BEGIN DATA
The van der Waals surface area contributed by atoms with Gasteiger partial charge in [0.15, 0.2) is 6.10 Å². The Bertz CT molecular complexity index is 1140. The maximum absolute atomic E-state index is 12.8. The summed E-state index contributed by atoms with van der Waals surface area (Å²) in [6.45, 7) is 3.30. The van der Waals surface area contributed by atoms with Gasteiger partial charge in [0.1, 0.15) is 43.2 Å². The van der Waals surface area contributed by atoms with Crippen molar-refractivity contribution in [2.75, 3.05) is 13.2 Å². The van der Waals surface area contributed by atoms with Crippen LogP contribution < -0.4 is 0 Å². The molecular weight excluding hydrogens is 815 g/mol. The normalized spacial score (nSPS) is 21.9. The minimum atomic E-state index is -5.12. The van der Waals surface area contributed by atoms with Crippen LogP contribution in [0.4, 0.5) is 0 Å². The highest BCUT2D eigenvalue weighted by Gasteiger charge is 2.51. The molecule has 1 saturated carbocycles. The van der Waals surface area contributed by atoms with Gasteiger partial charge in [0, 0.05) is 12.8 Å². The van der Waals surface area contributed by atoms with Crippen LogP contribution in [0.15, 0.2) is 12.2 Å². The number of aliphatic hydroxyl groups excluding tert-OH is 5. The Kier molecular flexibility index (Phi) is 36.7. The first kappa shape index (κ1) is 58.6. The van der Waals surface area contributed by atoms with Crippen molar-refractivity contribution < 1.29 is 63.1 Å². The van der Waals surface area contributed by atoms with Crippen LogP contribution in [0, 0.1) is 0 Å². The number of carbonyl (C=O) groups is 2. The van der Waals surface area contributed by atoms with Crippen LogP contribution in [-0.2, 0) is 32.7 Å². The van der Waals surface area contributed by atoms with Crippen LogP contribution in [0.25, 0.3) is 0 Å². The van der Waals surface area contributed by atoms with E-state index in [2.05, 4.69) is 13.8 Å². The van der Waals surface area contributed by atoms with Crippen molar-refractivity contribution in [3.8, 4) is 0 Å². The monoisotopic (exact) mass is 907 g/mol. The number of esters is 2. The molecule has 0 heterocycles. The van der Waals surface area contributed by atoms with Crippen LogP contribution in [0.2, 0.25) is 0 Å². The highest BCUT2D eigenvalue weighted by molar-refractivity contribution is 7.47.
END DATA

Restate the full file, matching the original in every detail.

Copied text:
The van der Waals surface area contributed by atoms with Gasteiger partial charge in [0.15, 0.2) is 6.10 Å². The Bertz CT molecular complexity index is 1140. The maximum absolute atomic E-state index is 12.8. The summed E-state index contributed by atoms with van der Waals surface area (Å²) in [6.45, 7) is 3.30. The van der Waals surface area contributed by atoms with Gasteiger partial charge in [0.1, 0.15) is 43.2 Å². The van der Waals surface area contributed by atoms with Crippen molar-refractivity contribution in [2.75, 3.05) is 13.2 Å². The van der Waals surface area contributed by atoms with Crippen LogP contribution < -0.4 is 0 Å². The molecular weight excluding hydrogens is 815 g/mol. The normalized spacial score (nSPS) is 21.9. The minimum atomic E-state index is -5.12. The van der Waals surface area contributed by atoms with Crippen LogP contribution in [0.4, 0.5) is 0 Å². The highest BCUT2D eigenvalue weighted by Gasteiger charge is 2.51. The molecule has 1 saturated carbocycles. The van der Waals surface area contributed by atoms with Gasteiger partial charge in [0, 0.05) is 12.8 Å². The van der Waals surface area contributed by atoms with Crippen LogP contribution in [0.15, 0.2) is 12.2 Å². The number of aliphatic hydroxyl groups excluding tert-OH is 5. The Kier molecular flexibility index (Phi) is 36.7. The first kappa shape index (κ1) is 58.6. The van der Waals surface area contributed by atoms with Crippen molar-refractivity contribution < 1.29 is 63.1 Å². The van der Waals surface area contributed by atoms with Crippen LogP contribution in [0, 0.1) is 0 Å². The number of carbonyl (C=O) groups is 2. The van der Waals surface area contributed by atoms with Crippen LogP contribution in [-0.2, 0) is 32.7 Å². The van der Waals surface area contributed by atoms with Crippen LogP contribution in [0.25, 0.3) is 0 Å². The van der Waals surface area contributed by atoms with E-state index in [2.05, 4.69) is 13.8 Å². The van der Waals surface area contributed by atoms with Crippen molar-refractivity contribution in [3.8, 4) is 0 Å². The monoisotopic (exact) mass is 907 g/mol. The number of esters is 2. The molecule has 0 heterocycles. The van der Waals surface area contributed by atoms with Crippen LogP contribution in [0.2, 0.25) is 0 Å². The highest BCUT2D eigenvalue weighted by molar-refractivity contribution is 7.47.